Kyle Chayka wonders how COVID will change architecture: “Much of modernist architecture can be understood as a consequence of the fear of disease, a desire to eradicate dark rooms and dusty corners where bacteria lurk. Le Corbusier lifted his houses off the humid ground to avoid contamination. Adolf Loos’s ultra-boxy Villa Müller in Prague, from 1930, included a separate space in which to quarantine sick children. Architects collaborated with progressive doctors to build other sanatoriums across Europe. ‘Tuberculosis helped make modern architecture modern,’ the Princeton professor Beatriz Colomina writes in her revisionary history ‘X-Ray Architecture.’ The industrialized austerity of Ludwig Mies van der Rohe or Marcel Breuer ‘is unambiguously that of the hospital,’ the empty white walls, bare floors, and clean metal fixtures are all ‘surfaces that, as it were, demonstrate their cleanliness.’”


June Cheng draws attention to an atrocity: “Yet other members of the Trump administration, including Secretary of State Mike Pompeo and Vice President Mike Pence, have been outspoken about Xinjiang. At the same conference, Pompeo called China’s actions against Uighurs the ‘stain of the century,’ and ‘one of the worst human rights crises of our time.’ In November 2019, he noted the government was still ‘deeply troubled’ by reports the Chinese government has ‘harassed, imprisoned, or arbitrarily detained family members of Uighur Muslim activists and survivors of Xinjiang internment camps who have made their stories public.’”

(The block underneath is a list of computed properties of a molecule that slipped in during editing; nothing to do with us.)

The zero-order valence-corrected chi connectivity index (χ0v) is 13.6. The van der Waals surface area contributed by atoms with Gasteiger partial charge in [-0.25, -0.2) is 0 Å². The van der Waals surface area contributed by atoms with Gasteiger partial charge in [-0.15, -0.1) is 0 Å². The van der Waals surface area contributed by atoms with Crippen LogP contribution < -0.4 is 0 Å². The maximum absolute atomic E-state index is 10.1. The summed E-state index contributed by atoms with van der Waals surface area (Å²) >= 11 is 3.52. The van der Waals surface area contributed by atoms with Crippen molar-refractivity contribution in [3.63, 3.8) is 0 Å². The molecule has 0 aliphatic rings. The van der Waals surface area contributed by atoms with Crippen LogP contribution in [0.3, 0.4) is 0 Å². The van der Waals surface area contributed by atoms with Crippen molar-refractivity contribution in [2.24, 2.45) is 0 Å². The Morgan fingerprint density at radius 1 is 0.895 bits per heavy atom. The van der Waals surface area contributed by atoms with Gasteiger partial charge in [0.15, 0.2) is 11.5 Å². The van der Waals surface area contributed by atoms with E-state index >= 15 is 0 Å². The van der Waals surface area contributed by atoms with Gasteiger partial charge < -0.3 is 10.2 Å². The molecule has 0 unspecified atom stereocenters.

Podcast of the Week:  Jenn Chen, Shannon McCoy, Fawn Kemble, and host Christine Chappell talk about friendship in the contexts of loneliness, cultural diversity, marriage, grief, and singleness.